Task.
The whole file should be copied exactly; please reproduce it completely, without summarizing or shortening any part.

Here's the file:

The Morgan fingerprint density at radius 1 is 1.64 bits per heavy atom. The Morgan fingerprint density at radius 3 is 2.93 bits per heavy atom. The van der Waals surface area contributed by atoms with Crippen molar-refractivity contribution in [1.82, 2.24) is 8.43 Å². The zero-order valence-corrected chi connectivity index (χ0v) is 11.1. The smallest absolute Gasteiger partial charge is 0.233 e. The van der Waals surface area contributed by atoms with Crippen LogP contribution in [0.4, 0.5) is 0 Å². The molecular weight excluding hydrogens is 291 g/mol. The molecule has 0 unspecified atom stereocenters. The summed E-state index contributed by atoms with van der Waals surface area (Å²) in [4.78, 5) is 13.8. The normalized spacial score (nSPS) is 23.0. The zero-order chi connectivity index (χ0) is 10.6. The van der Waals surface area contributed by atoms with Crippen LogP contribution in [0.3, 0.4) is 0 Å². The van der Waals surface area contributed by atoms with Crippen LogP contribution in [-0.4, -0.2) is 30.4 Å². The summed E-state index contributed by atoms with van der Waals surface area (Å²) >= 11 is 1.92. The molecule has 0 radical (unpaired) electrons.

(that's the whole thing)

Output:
The Morgan fingerprint density at radius 1 is 1.64 bits per heavy atom. The Morgan fingerprint density at radius 3 is 2.93 bits per heavy atom. The van der Waals surface area contributed by atoms with Crippen molar-refractivity contribution in [1.82, 2.24) is 8.43 Å². The zero-order valence-corrected chi connectivity index (χ0v) is 11.1. The smallest absolute Gasteiger partial charge is 0.233 e. The van der Waals surface area contributed by atoms with Crippen LogP contribution in [0.4, 0.5) is 0 Å². The molecular weight excluding hydrogens is 291 g/mol. The molecule has 0 unspecified atom stereocenters. The summed E-state index contributed by atoms with van der Waals surface area (Å²) in [4.78, 5) is 13.8. The normalized spacial score (nSPS) is 23.0. The zero-order chi connectivity index (χ0) is 10.6. The van der Waals surface area contributed by atoms with Crippen LogP contribution in [0.3, 0.4) is 0 Å². The van der Waals surface area contributed by atoms with Crippen LogP contribution in [-0.4, -0.2) is 30.4 Å². The summed E-state index contributed by atoms with van der Waals surface area (Å²) >= 11 is 1.92. The molecule has 0 radical (unpaired) electrons.